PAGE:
The instruction JCASE n must be followed by n of the CASEL instructions. It pops an integer i from the stack. If 0 <= i < n, the program continues at the corresponding label; otherwise, it continues with the instruction following the last following CASEL instruction.
  • JRANGE lab
The instruction expects three integers x, lo and hi on the stack. If lo <= x <= hi, the program contiunes at label lab, otherwise, it continues with the next instruction as usual.
  • FIXCOPY
This instruction expects two address a and b and an integer n on the stack. It copies a block of n bytes from address b to address a.
  • FLEXCOPY
This instruction expects to find on the stack the address of an open array parameter and a size in bytes. It allocates space in the stack frame to copy the parameter, then overwrites the parameter with its new address.

Assembler directives

  • PROC name nargs fsize gcmap, END
  • @PRIMDEF name prim nargs fsize gcmap
  • DEFINE name
  • WORD n, FLOAT x, DOUBLE x, LONG n
  • STRING hex
  • GLOBAL name size
  • LINE n
  • MODULE m, IMPORT m, PRIM p, ENDHDR

Packed instructions

For compactness, brevity and speed, the compiler has a peephole optimizer that replaces common sequences of instructions by single instructions that have the same effect. Some of these instructions are realised by the bytecode assembler and interpreter in a form that is more compact and faster than the original sequence.

  • LDLC n, LDLS n, LDLW n, LDLD n
Load from local variable; LDLs n is equivalent to LOCAL n / LOADsW.
  • STLC n, STLS n, STLW n, STLD n
Store to local variable; STLs n is equivalent to LOCAL n / STOREs.
  • LDGC x, LDGS x, LDGW x, LDGD x
Load from global variable; LDGs x is equivalent to CONST x / LOADs. Here x is a symbol that refers to an address in global storage, and the instruction loads from that address.
  • STGC x, STGS x, STGW x, STGD x
Store to global variable; STGs x is equivalent to CONST x / STOREs.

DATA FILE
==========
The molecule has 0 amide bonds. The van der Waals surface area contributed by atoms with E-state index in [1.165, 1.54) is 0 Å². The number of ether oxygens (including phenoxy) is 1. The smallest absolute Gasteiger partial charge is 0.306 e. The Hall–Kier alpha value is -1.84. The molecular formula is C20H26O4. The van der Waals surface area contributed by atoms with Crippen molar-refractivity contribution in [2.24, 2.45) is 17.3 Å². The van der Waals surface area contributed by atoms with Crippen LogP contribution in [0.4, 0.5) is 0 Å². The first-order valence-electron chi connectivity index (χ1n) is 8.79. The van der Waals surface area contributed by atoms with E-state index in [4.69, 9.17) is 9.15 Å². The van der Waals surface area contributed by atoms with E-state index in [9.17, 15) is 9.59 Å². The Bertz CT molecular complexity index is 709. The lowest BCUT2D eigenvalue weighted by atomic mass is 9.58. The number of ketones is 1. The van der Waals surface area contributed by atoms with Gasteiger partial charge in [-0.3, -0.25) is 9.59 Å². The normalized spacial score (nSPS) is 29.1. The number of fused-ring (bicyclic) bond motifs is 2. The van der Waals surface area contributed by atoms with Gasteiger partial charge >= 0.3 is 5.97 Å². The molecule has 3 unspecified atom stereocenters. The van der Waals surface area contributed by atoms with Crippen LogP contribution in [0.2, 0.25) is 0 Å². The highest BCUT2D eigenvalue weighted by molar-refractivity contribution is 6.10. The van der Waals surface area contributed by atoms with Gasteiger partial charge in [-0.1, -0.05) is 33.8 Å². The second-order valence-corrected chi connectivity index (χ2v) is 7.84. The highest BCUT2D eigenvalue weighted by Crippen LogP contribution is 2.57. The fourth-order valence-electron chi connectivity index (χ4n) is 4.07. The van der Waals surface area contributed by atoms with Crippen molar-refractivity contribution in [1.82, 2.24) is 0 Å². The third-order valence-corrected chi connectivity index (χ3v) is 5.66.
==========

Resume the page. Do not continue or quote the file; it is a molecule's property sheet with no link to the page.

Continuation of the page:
• JEQ lab, JLT lab, JGT lab, JLEQ lab, JGEQ lab, JNEQ lab
Integer compare and branch; JEQ lab is equivalent to EQ / JTRUE lab, etc.
  • JEQZ lab, JNEQZ lab, JLTZ lab, JGTZ lab, JLEQZ lab, JGEQZ lab
Integer compare with zero and branch; JEQZ lab is equivalent to PUSH 0 / EQ / JTRUE lab, etc.
  • FJEQ lab, FJLT lab, FJGT lab, FJLEQ lab, FJGEQ lab, FJNEQ lab
Floating point compare and branch; FJEQ lab is equivalent to FEQ / JTRUE lab, etc.
  • DJEQ lab, DJLT lab, DJGT lab, DJLEQ lab, DJGEQ lab, DJNEQ lab
Double-precision compare and branch; DJEQ lab is equivalent to DEQ / JTRUE lab, etc.
  • QJEQ lab, QJLT lab, QJGT lab, QJLEQ lab, QJGEQ lab, QJNEQ lab
Long integer compare and branch; QJEQ lab is equivalent to QEQ / JTRUE lab, etc.
  • INC, DEC
Increment and decrement; INC is equivalent to PUSH 1 / PLUS, etc.
  • INCL n, DECL n
Increment or decrement local variable; INCL n is equivalent to LDLW n / INC / STLW n, etc.
  • QINC, QDEC
Long integer increment and decrement; QINC is equivalent to QCONST 1 / QPLUS, etc.
  • BITSUB
Bitwise difference, equivalent to BITNOT / BITAND
  • INDEXC, INDEXS, INDEXW, INDEXD
Scaled addition; INDEXs is equivalent to PUSH n / TIMES / PLUSA where n is 1, 2, 4 or 8.
  • LDIC, LDIS, LDIW, LDID
Indexed load; LDIs is equivalent to INDEXs / LOADs.
  • LDNW n, STNW n
Constant indexed load and store; LDNW n is equivalent to PUSH n / LDIW, etc.
  • LDEW n, STEW n
Load and store in enclosing frame; LDEW n is equivalent to LDLW -4 / LDNW n, and STEW n to LDLW -4 / STNW n. These instructions perform the operations needed to load and store one-word quantities in the stack frame of the statically enclosing procedure by following one link in the static chain.
  • TESTGEQ lab
The sequence DUP 0 / CONST n / JGEQ lab can be abbreviated as CONST n / TESTGEQ lab. This is used in translating CASE statements.

==Procedure call and return

  • CALL n, CALLW n, CALLD n
  • STKMAP n
  • LINK, SAVELINK
  • RETURN, RETURNW, RETURND@
  • ALIGNC, ALIGNS

Support

These instructions are not used directly by the compiler, but are introduced by the assembler in the code it produces for other instructions.

  • FCMP, DCMP
  • LDKW n, LDKD n
  • JPROC n
  • RESULTW, RESULTD@
  • SLIDEW, SLIDED


Older text

Various parts of the system deal with bytecode instructions:

  • The back end of the compiler.
  • The assembler/linker.
  • The bytecode interpreter.
  • JIT translators.

However, the sets of instructions that can appear at various stages vary a bit. The compiler generates code using instructions from a basic set, but there's a peephole optimiser that packs together common sequences into single instructions. For example, the code generator might translate the expression x+1 into (its internal representation of) LOCAL 12 / LOADW / CONST 1 / PLUS, and the peephole optimiser will compress this into LDLW 12 / INC. The peephole optimiser also introduces out-of-line constants for values that will not fit in the 16 bits that is the largest operand supported by the bytecode.